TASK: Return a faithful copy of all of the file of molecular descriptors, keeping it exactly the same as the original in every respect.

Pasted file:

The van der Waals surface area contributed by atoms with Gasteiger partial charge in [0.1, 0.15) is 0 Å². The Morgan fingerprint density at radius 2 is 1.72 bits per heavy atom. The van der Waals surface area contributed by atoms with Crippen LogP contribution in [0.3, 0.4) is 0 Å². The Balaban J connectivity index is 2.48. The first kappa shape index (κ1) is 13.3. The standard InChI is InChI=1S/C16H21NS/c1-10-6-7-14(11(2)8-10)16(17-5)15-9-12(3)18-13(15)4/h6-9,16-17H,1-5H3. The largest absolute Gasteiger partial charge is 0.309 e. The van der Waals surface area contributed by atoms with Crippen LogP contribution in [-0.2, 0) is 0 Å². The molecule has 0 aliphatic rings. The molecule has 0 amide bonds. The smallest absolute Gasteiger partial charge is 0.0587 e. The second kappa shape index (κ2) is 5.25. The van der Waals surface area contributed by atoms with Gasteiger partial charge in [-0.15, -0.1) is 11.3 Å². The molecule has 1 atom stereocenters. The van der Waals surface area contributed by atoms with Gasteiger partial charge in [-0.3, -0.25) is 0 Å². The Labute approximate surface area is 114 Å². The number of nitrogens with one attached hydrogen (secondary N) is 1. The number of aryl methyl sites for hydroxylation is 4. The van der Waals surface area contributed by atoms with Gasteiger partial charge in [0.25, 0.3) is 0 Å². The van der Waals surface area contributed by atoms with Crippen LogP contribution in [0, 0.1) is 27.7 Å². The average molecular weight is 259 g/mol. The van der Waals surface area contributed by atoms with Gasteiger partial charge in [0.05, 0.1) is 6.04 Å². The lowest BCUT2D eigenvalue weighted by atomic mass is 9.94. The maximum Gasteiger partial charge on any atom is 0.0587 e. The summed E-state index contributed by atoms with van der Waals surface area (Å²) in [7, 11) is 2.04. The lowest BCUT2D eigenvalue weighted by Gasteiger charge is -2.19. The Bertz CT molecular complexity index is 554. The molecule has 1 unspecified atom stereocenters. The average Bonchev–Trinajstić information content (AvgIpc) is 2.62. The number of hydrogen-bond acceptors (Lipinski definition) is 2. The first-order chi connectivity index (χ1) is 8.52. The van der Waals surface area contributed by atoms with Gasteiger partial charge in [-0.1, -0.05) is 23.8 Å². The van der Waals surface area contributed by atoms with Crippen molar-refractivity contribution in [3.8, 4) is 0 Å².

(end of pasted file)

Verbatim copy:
The van der Waals surface area contributed by atoms with Gasteiger partial charge in [0.1, 0.15) is 0 Å². The Morgan fingerprint density at radius 2 is 1.72 bits per heavy atom. The van der Waals surface area contributed by atoms with Crippen LogP contribution in [0.3, 0.4) is 0 Å². The Balaban J connectivity index is 2.48. The first kappa shape index (κ1) is 13.3. The standard InChI is InChI=1S/C16H21NS/c1-10-6-7-14(11(2)8-10)16(17-5)15-9-12(3)18-13(15)4/h6-9,16-17H,1-5H3. The largest absolute Gasteiger partial charge is 0.309 e. The van der Waals surface area contributed by atoms with Crippen LogP contribution in [-0.2, 0) is 0 Å². The molecule has 0 aliphatic rings. The molecule has 0 amide bonds. The smallest absolute Gasteiger partial charge is 0.0587 e. The second kappa shape index (κ2) is 5.25. The van der Waals surface area contributed by atoms with Gasteiger partial charge in [-0.15, -0.1) is 11.3 Å². The molecule has 1 atom stereocenters. The van der Waals surface area contributed by atoms with Gasteiger partial charge in [-0.3, -0.25) is 0 Å². The Labute approximate surface area is 114 Å². The number of nitrogens with one attached hydrogen (secondary N) is 1. The number of aryl methyl sites for hydroxylation is 4. The van der Waals surface area contributed by atoms with Gasteiger partial charge in [0.25, 0.3) is 0 Å². The van der Waals surface area contributed by atoms with Crippen LogP contribution in [0, 0.1) is 27.7 Å². The average molecular weight is 259 g/mol. The van der Waals surface area contributed by atoms with Gasteiger partial charge in [0.05, 0.1) is 6.04 Å². The lowest BCUT2D eigenvalue weighted by atomic mass is 9.94. The maximum Gasteiger partial charge on any atom is 0.0587 e. The summed E-state index contributed by atoms with van der Waals surface area (Å²) in [7, 11) is 2.04. The lowest BCUT2D eigenvalue weighted by Gasteiger charge is -2.19. The Bertz CT molecular complexity index is 554. The molecule has 1 unspecified atom stereocenters. The average Bonchev–Trinajstić information content (AvgIpc) is 2.62. The number of hydrogen-bond acceptors (Lipinski definition) is 2. The first-order chi connectivity index (χ1) is 8.52. The van der Waals surface area contributed by atoms with Gasteiger partial charge in [-0.1, -0.05) is 23.8 Å². The van der Waals surface area contributed by atoms with Crippen molar-refractivity contribution in [3.8, 4) is 0 Å².